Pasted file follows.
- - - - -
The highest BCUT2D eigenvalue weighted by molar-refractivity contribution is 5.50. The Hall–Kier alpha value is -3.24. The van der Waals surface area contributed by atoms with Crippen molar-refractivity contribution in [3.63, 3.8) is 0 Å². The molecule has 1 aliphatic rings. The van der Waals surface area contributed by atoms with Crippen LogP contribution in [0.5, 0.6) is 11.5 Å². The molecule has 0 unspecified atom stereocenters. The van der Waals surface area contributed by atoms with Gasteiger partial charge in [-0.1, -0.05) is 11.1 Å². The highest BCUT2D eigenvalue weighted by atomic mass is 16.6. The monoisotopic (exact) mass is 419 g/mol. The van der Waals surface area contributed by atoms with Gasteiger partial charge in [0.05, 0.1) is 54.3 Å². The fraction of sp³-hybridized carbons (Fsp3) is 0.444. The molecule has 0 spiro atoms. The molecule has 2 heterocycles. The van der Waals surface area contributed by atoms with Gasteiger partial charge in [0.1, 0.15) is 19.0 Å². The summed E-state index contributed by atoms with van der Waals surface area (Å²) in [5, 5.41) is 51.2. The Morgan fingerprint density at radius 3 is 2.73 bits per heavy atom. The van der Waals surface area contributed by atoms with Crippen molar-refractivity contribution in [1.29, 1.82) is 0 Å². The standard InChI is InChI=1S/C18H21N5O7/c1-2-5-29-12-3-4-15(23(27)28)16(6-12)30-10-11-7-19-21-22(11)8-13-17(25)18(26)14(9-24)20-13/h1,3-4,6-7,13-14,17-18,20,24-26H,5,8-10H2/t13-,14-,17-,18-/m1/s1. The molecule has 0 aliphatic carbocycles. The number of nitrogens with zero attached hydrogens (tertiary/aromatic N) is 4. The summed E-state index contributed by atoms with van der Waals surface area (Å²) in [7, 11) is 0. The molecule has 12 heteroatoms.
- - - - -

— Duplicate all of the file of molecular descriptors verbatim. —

The highest BCUT2D eigenvalue weighted by molar-refractivity contribution is 5.50. The Hall–Kier alpha value is -3.24. The van der Waals surface area contributed by atoms with Crippen molar-refractivity contribution in [3.63, 3.8) is 0 Å². The molecule has 1 aliphatic rings. The van der Waals surface area contributed by atoms with Crippen LogP contribution in [0.5, 0.6) is 11.5 Å². The molecule has 0 unspecified atom stereocenters. The van der Waals surface area contributed by atoms with Gasteiger partial charge in [-0.1, -0.05) is 11.1 Å². The highest BCUT2D eigenvalue weighted by atomic mass is 16.6. The monoisotopic (exact) mass is 419 g/mol. The van der Waals surface area contributed by atoms with Gasteiger partial charge in [0.05, 0.1) is 54.3 Å². The fraction of sp³-hybridized carbons (Fsp3) is 0.444. The molecule has 0 spiro atoms. The molecule has 2 heterocycles. The van der Waals surface area contributed by atoms with Gasteiger partial charge in [0.1, 0.15) is 19.0 Å². The summed E-state index contributed by atoms with van der Waals surface area (Å²) in [5, 5.41) is 51.2. The Morgan fingerprint density at radius 3 is 2.73 bits per heavy atom. The van der Waals surface area contributed by atoms with Crippen molar-refractivity contribution in [1.29, 1.82) is 0 Å². The standard InChI is InChI=1S/C18H21N5O7/c1-2-5-29-12-3-4-15(23(27)28)16(6-12)30-10-11-7-19-21-22(11)8-13-17(25)18(26)14(9-24)20-13/h1,3-4,6-7,13-14,17-18,20,24-26H,5,8-10H2/t13-,14-,17-,18-/m1/s1. The molecule has 0 aliphatic carbocycles. The number of nitrogens with zero attached hydrogens (tertiary/aromatic N) is 4. The summed E-state index contributed by atoms with van der Waals surface area (Å²) in [7, 11) is 0. The molecule has 12 heteroatoms.